You died last night. Unfortunately, because of the time difference in London, I wasn’t told until this morning (although I was actually a bad boy and was still up way past my bedtime. Haha). I’m sorry we didn’t spend more time together. That golfing trip you always wanted to do never happened because you got too old and I never had enough time. I’m sorry I seemed to never have enough time. I’m sorry I didn’t listen more. I wish I had known more about your and grandma’s pasts. Your love story. Your dreams. Stories of fun and stupid “guy things” you did in high school and college (I’m sure there were a few).
I wish I had known more of the terrors you went through when you were my age in World War II. You gave your heart and soul for this country, saw close friends die literally right next to you, so that I and the rest of my generation would live in a world not ruled by Nazi tyranny but a world of freedom and hope, for both today and tomorrow.
I hope you know that I had the utmost respect for you because of this reason.
I never talked to you or asked you about this because of the scars I know you undoubtedly had. I pray in death you find healing for those memories, those aches etched into your mind. You didn’t let what happened on the battlefield stop you from living out on the battlefield of life at home. After all that was said and done, you raised a great family, my dad, and instilled in them the values that are now instilled in me.
Thank you Grandpa. For serving selflessly country and family.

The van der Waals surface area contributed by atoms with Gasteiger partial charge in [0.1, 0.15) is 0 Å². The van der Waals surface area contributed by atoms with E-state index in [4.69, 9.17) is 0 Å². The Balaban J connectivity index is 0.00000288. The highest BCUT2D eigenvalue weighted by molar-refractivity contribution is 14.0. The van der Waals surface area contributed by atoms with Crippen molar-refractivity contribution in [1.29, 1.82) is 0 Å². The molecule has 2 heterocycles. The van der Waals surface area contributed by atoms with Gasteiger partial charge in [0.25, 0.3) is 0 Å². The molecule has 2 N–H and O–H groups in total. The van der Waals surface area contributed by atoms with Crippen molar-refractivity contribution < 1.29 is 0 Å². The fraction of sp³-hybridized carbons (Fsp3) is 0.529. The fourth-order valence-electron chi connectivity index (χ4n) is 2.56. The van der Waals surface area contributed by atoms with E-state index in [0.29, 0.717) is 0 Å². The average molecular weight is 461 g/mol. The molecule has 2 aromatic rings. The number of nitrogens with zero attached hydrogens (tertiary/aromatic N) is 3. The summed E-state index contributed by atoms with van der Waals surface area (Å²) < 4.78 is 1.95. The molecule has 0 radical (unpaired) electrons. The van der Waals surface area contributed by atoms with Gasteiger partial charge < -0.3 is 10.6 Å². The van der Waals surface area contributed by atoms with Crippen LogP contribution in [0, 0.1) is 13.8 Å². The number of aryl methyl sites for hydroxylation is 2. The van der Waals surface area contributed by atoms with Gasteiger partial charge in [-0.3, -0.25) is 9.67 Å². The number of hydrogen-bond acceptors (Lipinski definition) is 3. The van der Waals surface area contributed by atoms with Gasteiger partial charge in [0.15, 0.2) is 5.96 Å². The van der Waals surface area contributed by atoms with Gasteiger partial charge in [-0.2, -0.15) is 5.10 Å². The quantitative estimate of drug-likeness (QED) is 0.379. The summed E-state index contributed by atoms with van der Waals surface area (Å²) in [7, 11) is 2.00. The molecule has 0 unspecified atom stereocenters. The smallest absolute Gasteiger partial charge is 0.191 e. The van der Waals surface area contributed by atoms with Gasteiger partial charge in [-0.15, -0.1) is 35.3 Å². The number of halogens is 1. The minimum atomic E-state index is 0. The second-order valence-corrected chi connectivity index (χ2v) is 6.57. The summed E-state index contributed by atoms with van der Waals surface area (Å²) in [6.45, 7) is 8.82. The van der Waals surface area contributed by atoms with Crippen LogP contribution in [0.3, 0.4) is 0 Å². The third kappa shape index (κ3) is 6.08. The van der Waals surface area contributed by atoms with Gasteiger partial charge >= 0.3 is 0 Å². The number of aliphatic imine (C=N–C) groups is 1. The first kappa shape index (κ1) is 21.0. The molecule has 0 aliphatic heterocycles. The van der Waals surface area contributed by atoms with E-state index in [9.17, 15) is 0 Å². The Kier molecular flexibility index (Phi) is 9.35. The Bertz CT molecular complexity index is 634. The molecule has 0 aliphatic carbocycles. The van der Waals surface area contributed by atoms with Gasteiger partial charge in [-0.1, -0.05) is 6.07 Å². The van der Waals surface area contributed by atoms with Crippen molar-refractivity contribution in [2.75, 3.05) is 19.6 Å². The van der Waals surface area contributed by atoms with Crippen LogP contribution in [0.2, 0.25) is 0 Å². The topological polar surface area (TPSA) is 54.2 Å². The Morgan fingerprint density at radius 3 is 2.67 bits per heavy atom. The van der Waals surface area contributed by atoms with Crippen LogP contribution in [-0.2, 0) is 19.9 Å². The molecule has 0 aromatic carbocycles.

I’m sorry you never got to see my wedding. I know you would have loved to. I know you would have loved to meet the beautiful girl I would marry, whoever she is. You would have been proud. You always had nothing but kind and encouraging words for me. You always dreamed I’d grow up to do great things.
And I will.
You loved me enough to even before my birth, before you knew whether I’d be a “good” kid or “bad” kid, to quit smoking so you could be around me more. And when you were around me, ever since my birth, you were always smiling. Perhaps this is one of the reasons why I’m always constantly smiling.
I’m sorry you won’t get to hold your first great grandchild in your arms. I’m sure you would have shown just as much affection towards him or her as you had me. And I’m sure he or she would have loved being around you too.
I’m sorry you died the way you did, but I’m glad you died in peace in the end. I don’t believe this is the last time I’ll see you, rather a transition period, as if a friend were leaving for a far distant country and I wouldn’t hear from him again for a long time.
I’ll come visit that foreign country one day with you.
So instead of making this day a day to mourn our loss of you in this world, I’d rather make it a celebration of your life and moving onto the next.
I don’t know the theology of heaven, how it works, what it entails, what the can and can’ts are – hopefully I’ll get a clearer picture in seminary, though even seminary can only attempt to understand heaven by the smallest of means – but I hope you’re looking down on us. And when you look down, at the end of the day, you are proud, of me, of Sarah and Curt, of Kim and Jim, and of Dad and Uncle Jim.
Thank you for your endless support.
Thank you for your infinite encouragement.
Thank you for your genes that gave me such a great mind (and rather bushy eyebrows at that. Haha).
Thank you for defending my unmerited freedom.
Thank you for your unconditional love.
I loved you Grandpa. I will miss you dearly here on this earth in the years ahead.
Your First Grandson,